It was sheer insolence, but this bold child on a war horse interested him. “And what would that be?”

“I have no family, and my father’s farm was sold off to pay his funeral debts. I heard you were coming through on the way to your great villa,” the boy said.

“Are you charging a toll on the road?” Brutus asked with a grin.

“No sir, but a man like you with so many fine animals needs a horse-boy. Your servants are lazy and your guards are tired.”

“I’m not interested in hiring a strange boy to look after my horses.”

“See for yourself,” the boy said, trotting his horse in a circle around him. Brutus watched him warily. The horse was brushed to gleaming, even with the dust on the road; his eyes were bright, legs stepping high, and he seemed well-fed. If he was the boy’s, and if the boy could control him, then that was certainly proof of skill.

Brutus considered him. “Do you know what happens to children who are insolent to senators?”

“Whip me if you can catch me,” the boy replied.

“Why aren’t you in the army?”

“Why won’t you hire me as your horse-boy?”

“Why should I?”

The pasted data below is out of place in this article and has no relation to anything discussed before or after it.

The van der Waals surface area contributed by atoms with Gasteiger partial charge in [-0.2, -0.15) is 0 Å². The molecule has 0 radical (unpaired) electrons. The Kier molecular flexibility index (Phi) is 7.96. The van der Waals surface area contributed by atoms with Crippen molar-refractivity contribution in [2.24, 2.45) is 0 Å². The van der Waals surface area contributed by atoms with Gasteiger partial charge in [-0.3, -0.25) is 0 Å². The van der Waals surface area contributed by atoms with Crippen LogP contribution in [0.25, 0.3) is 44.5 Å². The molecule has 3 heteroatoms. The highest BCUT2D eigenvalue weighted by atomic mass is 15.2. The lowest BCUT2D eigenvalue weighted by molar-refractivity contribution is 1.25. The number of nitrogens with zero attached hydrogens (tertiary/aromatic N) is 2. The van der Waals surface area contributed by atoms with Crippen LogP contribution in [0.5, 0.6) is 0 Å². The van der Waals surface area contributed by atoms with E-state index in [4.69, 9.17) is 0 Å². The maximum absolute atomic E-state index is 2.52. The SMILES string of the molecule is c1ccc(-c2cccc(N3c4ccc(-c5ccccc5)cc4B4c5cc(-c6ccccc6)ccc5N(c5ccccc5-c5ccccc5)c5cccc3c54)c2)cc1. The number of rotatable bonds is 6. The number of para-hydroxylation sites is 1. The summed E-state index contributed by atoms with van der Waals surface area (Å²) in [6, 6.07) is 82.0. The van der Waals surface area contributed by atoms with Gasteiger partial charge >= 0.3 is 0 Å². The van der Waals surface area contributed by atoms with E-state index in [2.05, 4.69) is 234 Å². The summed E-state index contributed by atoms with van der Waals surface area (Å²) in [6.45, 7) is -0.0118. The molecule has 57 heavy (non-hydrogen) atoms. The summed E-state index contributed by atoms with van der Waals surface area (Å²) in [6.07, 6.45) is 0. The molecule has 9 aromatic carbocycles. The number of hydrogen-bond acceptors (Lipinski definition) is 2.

“Because I’m the best there is.”

The boy gave him a small smile and the barest flicker of a wink, and Brutus wondered if he was promising him favors as well as good service. Either way, he was amusing at least.

He reached into the pack slung on his saddle and dug into his purse for an assarius, tossing the small coin across to the boy.

“Ride ahead tonight,” he said. “I’ll expect the stables prepared when I arrive.”

The boy nodded, tucking the coin into the belt of his tunic, and wheeled his horse around.

“What’s your name?” Brutus inquired.

“Tiresias,” the boy replied.


“Not me, only my name.” Tiresias tossed him a salute before Brutus could react to the eccentricity of a Roman boy with a foreign name. “I’ll see you tomorrow at your villa, Senator!”